Methods based on infrared radiation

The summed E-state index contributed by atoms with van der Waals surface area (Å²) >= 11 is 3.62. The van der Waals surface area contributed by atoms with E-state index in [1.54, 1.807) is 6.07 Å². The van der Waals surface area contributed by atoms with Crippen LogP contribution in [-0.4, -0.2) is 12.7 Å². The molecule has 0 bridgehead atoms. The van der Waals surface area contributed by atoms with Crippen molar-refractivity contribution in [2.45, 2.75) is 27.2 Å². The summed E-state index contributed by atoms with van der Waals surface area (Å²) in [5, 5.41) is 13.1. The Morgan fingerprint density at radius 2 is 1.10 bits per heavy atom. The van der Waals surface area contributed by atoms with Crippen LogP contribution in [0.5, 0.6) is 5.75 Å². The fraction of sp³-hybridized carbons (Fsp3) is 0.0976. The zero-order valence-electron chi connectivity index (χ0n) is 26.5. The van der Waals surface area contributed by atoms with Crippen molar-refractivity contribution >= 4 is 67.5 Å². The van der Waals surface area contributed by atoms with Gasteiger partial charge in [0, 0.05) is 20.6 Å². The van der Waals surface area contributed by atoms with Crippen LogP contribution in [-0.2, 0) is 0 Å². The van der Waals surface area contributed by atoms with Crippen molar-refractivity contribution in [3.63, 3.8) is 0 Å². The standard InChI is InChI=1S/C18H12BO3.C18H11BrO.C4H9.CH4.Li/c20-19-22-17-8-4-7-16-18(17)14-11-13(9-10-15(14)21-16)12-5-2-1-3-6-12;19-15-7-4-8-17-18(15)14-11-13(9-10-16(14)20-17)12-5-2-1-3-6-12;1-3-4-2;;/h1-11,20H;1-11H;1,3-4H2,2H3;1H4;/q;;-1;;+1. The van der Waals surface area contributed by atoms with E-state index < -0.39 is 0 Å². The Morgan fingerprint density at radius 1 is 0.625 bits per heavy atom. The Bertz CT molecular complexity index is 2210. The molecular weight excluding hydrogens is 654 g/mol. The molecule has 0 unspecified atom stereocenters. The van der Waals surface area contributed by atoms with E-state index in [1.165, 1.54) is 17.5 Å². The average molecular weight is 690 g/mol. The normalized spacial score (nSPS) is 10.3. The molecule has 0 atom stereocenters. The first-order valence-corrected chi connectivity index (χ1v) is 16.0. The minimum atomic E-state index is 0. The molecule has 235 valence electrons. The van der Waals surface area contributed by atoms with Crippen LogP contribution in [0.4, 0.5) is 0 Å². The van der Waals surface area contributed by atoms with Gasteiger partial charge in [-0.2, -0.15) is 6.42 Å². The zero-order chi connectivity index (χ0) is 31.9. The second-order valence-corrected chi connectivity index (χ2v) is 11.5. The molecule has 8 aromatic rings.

IRR was introduced in the 1960’s by J.R.J. van Asperen de Boer, using PbS-based Vidicon tubes as recording devices and has seen important technological improvements over the past years [33–35]. An infra-red (IR) source of around 1.2 μm is used to illuminate objects; this radiation will readily penetrate through a number of commonly occurring paint constituents such as lead white, while becoming strongly absorbed by others such as carbon black. The radiation (0.9-1.7 μm) reflected by the illuminated objects is now typically recorded with a InGaAs (or equivalent) camera, allowing for rapid acquisition of high definition images with a resolution up to 0.1 mm, covering areas of typically 0.5 × 0.5 m2. Over the past decades, IRR has become a routine form of analysis in many painting collections, almost exclusively for the study of carbon-based underdrawings in paintings from the 16th century and earlier. In such artefacts, IR-absorbing carbon black tracery is often applied on IR-reflective chalk or gypsum grounds, resulting in a strong contrast in the reflectograms. Examination of 17th or 18th century paintings with IRR tends to be less rewarding because these later paintings often were set up in sketchy touches of earth pigments, or underdrawn in white chalk. These pigments are very poor infrared absorbers. Furthermore, many 17th century paintings were painted on colored grounds that poorly reflect IR. Another limiting factor is that many of the paints contain infrared absorbing pigments, such as carbon black, that make it hard to distinguish the underlying drawings from the covering paint layers. Next to the acquisition of full field reflection images by IR-sensitive cameras, scanning may also be employed. Already in 2006, Saunders et al.  devised a camera system that acquired 25 Mpixel IRRs with a lateral resolution of 100 μm; it incorporated a small (320 × 256 pixel) moving InGaAs sensor of which the images were stitched together. This lightweight camera, suitable for in-situ measurements, is commercially available (OSIRIS camera) and is sensitive in the 0.9-1.7 μm wavelength range. The camera itself does not offer any means of wavelength dispersion or selection, but via absorption filters the spectral range effectively acquired can be adjusted to optimize the vizualisation of underdrawing material. Daffara et al. have described an advanced scanner that records 14 bands from 0.7 to 2.3 μm and that allows for multispectral imaging of large paintings, achieving a spatial resolution of 0.5 mm . Fast movement of the scanner head in front of the painting allows recording IRR maps of 1 m2 areas within a period of several hours at maximum resolution.